PyMOTW: sys, Part 3: Memory Management and Limits

By Doug Hellmann
October 25, 2009

Memory Management and Limits

sys includes several functions for understanding and controlling memory usage.

Reference Counts

Python helps you manage memory with garbage collection. An object is automatically marked to be collected when its reference count drops to zero. To examine the reference count of an existing object, use getrefcount().

import sys

one = []
print 'At start         :', sys.getrefcount(one)

two = one

print 'Second reference :', sys.getrefcount(one)

del two

print 'After del        :', sys.getrefcount(one)

Notice that the count is actually one higher than expected because there is a temporary reference to the object held by getrefcount() itself.

$ python sys_getrefcount.py
At start         : 2
Second reference : 3
After del        : 2

See also

gc
Control the garbage collector via the functions exposed in gc.

Object Size

Knowing how many references an object has may help you figure out where you have a cycle or a leak in your memory, but it isn’t enough to determine what objects are consuming the most memory. For that, you also need to know how big objects are.

import sys

class OldStyle:
    pass

class NewStyle(object):
    pass

for obj in [ [], (), {}, 'c', 'string', 1, 2.3, 
             OldStyle, OldStyle(), NewStyle, NewStyle(),
             ]:
    print '%10s : %s' % (type(obj).__name__, sys.getsizeof(obj))

The size is reported in bytes.

$ python sys_getsizeof.py
      list : 36
     tuple : 28
      dict : 140
       str : 25
       str : 30
       int : 12
     float : 16
  classobj : 48
  instance : 36
      type : 452
  NewStyle : 32

For a more accurate estimate of the space used by a class, you can provide a __sizeof__() method to compute the value by aggregating the sizes of attributes of an object.

import sys

class MyClass(object):
    def __init__(self):
        self.a = 'a'
        self.b = 'b'
        return
    def __sizeof__(self):
        return object.__sizeof__(self) + \
            sum(sys.getsizeof(v) for v in self.__dict__.values())

my_inst = MyClass()
print sys.getsizeof(my_inst)
$ python sys_getsizeof_custom.py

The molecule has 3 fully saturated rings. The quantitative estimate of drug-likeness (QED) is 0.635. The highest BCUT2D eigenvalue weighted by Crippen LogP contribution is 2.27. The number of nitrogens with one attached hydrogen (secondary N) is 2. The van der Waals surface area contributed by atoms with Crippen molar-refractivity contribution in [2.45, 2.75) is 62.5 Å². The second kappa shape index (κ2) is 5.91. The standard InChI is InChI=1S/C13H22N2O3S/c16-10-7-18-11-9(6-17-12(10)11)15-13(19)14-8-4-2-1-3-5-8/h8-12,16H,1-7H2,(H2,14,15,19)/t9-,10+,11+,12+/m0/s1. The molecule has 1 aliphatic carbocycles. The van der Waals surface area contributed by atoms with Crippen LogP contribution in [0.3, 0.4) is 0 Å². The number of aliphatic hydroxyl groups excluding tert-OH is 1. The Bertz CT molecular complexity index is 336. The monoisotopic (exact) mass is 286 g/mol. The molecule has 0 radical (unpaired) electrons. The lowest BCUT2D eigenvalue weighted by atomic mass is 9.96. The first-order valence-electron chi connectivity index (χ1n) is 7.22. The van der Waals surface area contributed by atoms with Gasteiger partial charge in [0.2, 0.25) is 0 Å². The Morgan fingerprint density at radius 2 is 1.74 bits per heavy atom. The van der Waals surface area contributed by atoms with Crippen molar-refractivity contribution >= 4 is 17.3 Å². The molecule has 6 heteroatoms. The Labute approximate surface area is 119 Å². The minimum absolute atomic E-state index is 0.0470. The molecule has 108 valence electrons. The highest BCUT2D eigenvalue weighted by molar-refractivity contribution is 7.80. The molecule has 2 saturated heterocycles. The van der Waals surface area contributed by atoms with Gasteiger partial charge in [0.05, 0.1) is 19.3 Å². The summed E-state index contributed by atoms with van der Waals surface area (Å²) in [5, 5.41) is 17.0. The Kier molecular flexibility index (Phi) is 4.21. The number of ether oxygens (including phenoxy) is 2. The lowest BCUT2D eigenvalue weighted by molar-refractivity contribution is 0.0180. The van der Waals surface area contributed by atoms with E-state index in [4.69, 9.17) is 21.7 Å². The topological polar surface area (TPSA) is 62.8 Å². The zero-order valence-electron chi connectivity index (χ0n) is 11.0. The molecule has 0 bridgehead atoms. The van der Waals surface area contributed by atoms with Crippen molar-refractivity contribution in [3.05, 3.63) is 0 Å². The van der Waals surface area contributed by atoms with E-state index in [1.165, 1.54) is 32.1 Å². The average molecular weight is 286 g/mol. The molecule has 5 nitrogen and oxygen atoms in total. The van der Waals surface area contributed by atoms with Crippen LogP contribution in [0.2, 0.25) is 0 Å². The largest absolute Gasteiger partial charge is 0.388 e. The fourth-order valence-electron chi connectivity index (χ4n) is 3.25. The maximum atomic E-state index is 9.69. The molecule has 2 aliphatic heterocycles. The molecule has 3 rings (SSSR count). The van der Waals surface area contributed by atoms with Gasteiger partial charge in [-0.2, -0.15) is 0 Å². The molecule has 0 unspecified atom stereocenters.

82

Recursion

Allowing infinite recursion in a Python application may introduce a stack overflow in the interpreter itself, leading to a crash. To eliminate this situation, the interpreter lets you control the maximum recursion depth using setrecursionlimit() and getrecursionlimit().

import sys

print 'Initial limit:', sys.getrecursionlimit()

sys.setrecursionlimit(10)

print 'Modified limit:', sys.getrecursionlimit()

def generate_recursion_error(i):
    print 'generate_recursion_error(%s)' % i
    generate_recursion_error(i+1)

try:
    generate_recursion_error(1)
except RuntimeError, err:
    print 'Caught exception:', err

Once the recursion limit is reached, the interpreter raises a RuntimeError exception so your program has an opportunity to handle the situation.

$ python sys_recursionlimit.py
Initial limit: 1000
Modified limit: 10
generate_recursion_error(1)
generate_recursion_error(2)
generate_recursion_error(3)
generate_recursion_error(4)
generate_recursion_error(5)
generate_recursion_error(6)
generate_recursion_error(7)
generate_recursion_error(8)
Caught exception: maximum recursion depth exceeded while getting the str of an object

Maximum Values

Along with the runtime configurable values, sys includes variables defining the maximum values for types that vary from system to system.

import sys

print 'maxint    :', sys.maxint
print 'maxsize   :', sys.maxsize
print 'maxunicode:', sys.maxunicode

maxint is the largest representable regular integer. maxsize is the maximum size of a list, dictionary, string, or other data structure dictated by the C interpreter’s size type. maxunicode is the largest integer Unicode point supported by the interpreter as currently configured.

$ python sys_maximums.py
maxint    : 2147483647
maxsize   : 2147483647
maxunicode: 65535

Floating Point Values

The structure float_info contains information about the floating point type representation used by the interpreter, based on the underlying system’s float implementation.

import sys

print 'Smallest difference (epsilon):', sys.float_info.epsilon
print
print 'Digits (dig)              :', sys.float_info.dig
print 'Mantissa digits (mant_dig):', sys.float_info.mant_dig
print
print 'Maximum (max):', sys.float_info.max
print 'Minimum (min):', sys.float_info.min
print
print 'Radix of exponents (radix):', sys.float_info.radix
print
print 'Maximum exponent for radix (max_exp):', sys.float_info.max_exp
print 'Minimum exponent for radix (min_exp):', sys.float_info.min_exp
print
print 'Maximum exponent for power of 10 (max_10_exp):', sys.float_info.max_10_exp
print 'Minimum exponent for power of 10 (min_10_exp):', sys.float_info.min_10_exp
print
print 'Rounding for addition (rounds):', sys.float_info.rounds

Note

These values depend on the compiler and underlying system, so you may have different results. These examples were produced on OS X 10.5.8.

$ python sys_float_info.py
Smallest difference (epsilon): 2.22044604925e-16

Digits (dig)              : 15
Mantissa digits (mant_dig): 53

Maximum (max): 1.79769313486e+308
Minimum (min): 2.22507385851e-308

Radix of exponents (radix): 2

Maximum exponent for radix (max_exp): 1024
Minimum exponent for radix (min_exp): -1021

Maximum exponent for power of 10 (max_10_exp): 308
Minimum exponent for power of 10 (min_10_exp): -307

Rounding for addition (rounds): 1

See also

Your system’s float.h contains more details about these settings.

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